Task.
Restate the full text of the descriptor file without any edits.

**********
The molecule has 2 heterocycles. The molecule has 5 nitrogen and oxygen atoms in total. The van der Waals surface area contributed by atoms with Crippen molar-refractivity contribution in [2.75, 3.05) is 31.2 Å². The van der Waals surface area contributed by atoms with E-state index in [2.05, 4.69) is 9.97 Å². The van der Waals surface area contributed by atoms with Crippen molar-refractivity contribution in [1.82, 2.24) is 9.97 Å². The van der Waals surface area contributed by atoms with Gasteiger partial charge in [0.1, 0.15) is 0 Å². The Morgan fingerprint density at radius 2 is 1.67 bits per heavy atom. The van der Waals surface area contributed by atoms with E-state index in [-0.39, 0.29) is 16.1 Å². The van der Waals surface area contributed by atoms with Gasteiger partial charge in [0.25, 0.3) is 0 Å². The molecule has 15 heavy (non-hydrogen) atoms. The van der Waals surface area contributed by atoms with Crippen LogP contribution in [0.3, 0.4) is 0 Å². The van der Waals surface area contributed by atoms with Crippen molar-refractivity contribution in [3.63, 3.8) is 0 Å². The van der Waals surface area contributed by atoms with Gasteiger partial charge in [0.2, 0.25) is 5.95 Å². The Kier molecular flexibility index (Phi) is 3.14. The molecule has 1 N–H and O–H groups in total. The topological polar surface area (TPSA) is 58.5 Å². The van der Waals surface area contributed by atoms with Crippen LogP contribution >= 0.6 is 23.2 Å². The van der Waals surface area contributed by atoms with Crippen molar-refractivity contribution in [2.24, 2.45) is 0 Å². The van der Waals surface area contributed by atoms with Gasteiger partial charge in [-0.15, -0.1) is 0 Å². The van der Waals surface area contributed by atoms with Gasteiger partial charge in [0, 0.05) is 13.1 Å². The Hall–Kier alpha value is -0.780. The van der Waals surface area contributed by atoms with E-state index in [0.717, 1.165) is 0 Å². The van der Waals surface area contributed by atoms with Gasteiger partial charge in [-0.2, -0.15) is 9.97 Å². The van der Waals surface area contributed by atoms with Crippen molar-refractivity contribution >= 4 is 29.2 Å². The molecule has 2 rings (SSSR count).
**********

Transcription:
The molecule has 2 heterocycles. The molecule has 5 nitrogen and oxygen atoms in total. The van der Waals surface area contributed by atoms with Crippen molar-refractivity contribution in [2.75, 3.05) is 31.2 Å². The van der Waals surface area contributed by atoms with E-state index in [2.05, 4.69) is 9.97 Å². The van der Waals surface area contributed by atoms with Crippen molar-refractivity contribution in [1.82, 2.24) is 9.97 Å². The van der Waals surface area contributed by atoms with Gasteiger partial charge in [0.1, 0.15) is 0 Å². The Morgan fingerprint density at radius 2 is 1.67 bits per heavy atom. The van der Waals surface area contributed by atoms with E-state index in [-0.39, 0.29) is 16.1 Å². The van der Waals surface area contributed by atoms with Gasteiger partial charge in [0.25, 0.3) is 0 Å². The molecule has 15 heavy (non-hydrogen) atoms. The van der Waals surface area contributed by atoms with Crippen LogP contribution in [0.3, 0.4) is 0 Å². The van der Waals surface area contributed by atoms with Crippen molar-refractivity contribution in [3.63, 3.8) is 0 Å². The van der Waals surface area contributed by atoms with Gasteiger partial charge in [0.2, 0.25) is 5.95 Å². The Kier molecular flexibility index (Phi) is 3.14. The molecule has 1 N–H and O–H groups in total. The topological polar surface area (TPSA) is 58.5 Å². The van der Waals surface area contributed by atoms with Crippen LogP contribution >= 0.6 is 23.2 Å². The van der Waals surface area contributed by atoms with Crippen molar-refractivity contribution in [2.24, 2.45) is 0 Å². The van der Waals surface area contributed by atoms with Gasteiger partial charge in [-0.15, -0.1) is 0 Å². The van der Waals surface area contributed by atoms with Gasteiger partial charge in [0, 0.05) is 13.1 Å². The Hall–Kier alpha value is -0.780. The van der Waals surface area contributed by atoms with E-state index in [0.717, 1.165) is 0 Å². The van der Waals surface area contributed by atoms with Gasteiger partial charge in [-0.2, -0.15) is 9.97 Å². The van der Waals surface area contributed by atoms with Crippen molar-refractivity contribution >= 4 is 29.2 Å². The molecule has 2 rings (SSSR count).